There has been a lot of talk, as of late, that the cloud has become a resource to turn to when a company needs large amounts of digital storage, constantly updated SaaS (software-as-a-service), or high-performance computing capabilities. Couple this with the expansion of AI (artificial intelligence) in applications, even smaller companies can realize the full computing power available in the cloud.
And while the cloud has been highly publicized as an option for everything digital, an even more powerful environment exists that hasn’t gotten nearly as much coverage, at least not yet. Lookout world here comes quantum computing. A recent IDC (Intl Data Corp.) survey of IT (information technology) and business personnel responsible for quantum computing adoption has revealed that improved AI capabilities, accelerated BI (business intelligence), and increased productivity and efficiency are quickly proving to be the top expectations of organizations currently investing in cloud-based quantum computing.
The IDC Study, Quantum Computing Adoption Trends: 2020 Survey Findings notes that cloud-based quantum computing while still in its infancy, and funds earmarked for quantum-computing initiatives are limited (0-2% of IT budgets), end users are certainly optimistic that early investment will prove to be a competitive advantage in the future. Manufacturing, financial services, and security industries are currently experimenting with more potential uses, developing advanced prototypes, and being further along in their implementation.
But like with any new technologies, there are challenges. Complex technology, skillset limitations, lack of available resources, and costs are causing some companies to defer making hefty investments in quantum computing. Combined with a large interdisciplinary interest, quantum computing vendors have been driven to develop technology solutions that address multiple end user needs and skill levels. The result being an increase in cloud-based quantum computing that is more easily accessible and user friendly. Types of technologies employed across industries include quantum algorithms, cloud-based quantum computing, quantum networks, and hybrid quantum computing.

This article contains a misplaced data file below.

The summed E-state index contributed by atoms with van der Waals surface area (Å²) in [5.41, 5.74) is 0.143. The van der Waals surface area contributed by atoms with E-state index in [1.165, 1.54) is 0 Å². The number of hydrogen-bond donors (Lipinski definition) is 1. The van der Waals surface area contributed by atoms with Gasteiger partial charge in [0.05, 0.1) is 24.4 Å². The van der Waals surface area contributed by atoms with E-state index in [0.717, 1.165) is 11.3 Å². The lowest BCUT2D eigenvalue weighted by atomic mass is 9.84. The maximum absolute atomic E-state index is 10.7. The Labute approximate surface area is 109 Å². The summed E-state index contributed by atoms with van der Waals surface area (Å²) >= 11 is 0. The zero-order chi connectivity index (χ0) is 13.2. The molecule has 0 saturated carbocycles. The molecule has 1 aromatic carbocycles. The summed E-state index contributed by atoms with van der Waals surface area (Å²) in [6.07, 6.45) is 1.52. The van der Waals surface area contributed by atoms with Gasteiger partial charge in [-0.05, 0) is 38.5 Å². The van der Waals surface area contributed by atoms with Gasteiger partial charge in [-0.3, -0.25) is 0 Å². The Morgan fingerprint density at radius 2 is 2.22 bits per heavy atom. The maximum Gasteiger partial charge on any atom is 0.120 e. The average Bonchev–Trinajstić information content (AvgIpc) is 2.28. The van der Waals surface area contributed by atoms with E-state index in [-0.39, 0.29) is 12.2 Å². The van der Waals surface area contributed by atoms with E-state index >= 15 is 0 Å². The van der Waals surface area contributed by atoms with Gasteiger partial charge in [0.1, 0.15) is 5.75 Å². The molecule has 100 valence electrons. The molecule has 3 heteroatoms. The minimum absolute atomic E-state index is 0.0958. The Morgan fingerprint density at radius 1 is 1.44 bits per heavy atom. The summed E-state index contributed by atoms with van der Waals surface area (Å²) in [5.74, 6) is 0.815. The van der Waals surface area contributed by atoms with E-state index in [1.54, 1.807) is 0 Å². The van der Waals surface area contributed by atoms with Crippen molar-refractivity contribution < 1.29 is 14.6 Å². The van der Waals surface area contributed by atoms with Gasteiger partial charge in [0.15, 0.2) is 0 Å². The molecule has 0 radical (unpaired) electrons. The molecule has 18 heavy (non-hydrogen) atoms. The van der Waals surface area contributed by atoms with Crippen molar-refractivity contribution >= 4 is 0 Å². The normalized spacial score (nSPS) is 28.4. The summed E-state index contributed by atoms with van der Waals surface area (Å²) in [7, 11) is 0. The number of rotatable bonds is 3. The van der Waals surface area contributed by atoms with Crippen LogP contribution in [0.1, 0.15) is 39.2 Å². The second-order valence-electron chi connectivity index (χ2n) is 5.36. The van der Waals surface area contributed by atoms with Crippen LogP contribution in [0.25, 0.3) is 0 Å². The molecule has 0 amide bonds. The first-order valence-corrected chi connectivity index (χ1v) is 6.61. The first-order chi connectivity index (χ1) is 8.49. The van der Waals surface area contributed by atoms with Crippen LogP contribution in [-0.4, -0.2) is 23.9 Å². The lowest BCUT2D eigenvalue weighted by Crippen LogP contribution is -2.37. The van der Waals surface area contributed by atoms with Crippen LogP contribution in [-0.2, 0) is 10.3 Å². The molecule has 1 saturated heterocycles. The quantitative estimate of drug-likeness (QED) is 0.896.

Thus, quantum computing is proving to be more targeted for organizations looking to apply big-data applications, artificial intelligence, and machine learning to improve BI across the enterprise, among other things. IDC’s report provides insight into the demand-side of cloud-based quantum computing, including preferred technologies and end-user investment and implementation strategies. Looking ahead, it will be interesting to see if these factors can assist in helping guide businesses to find the right fit for quantum computing, quantum-computing vendors, and independent software vendors to develop those apps.
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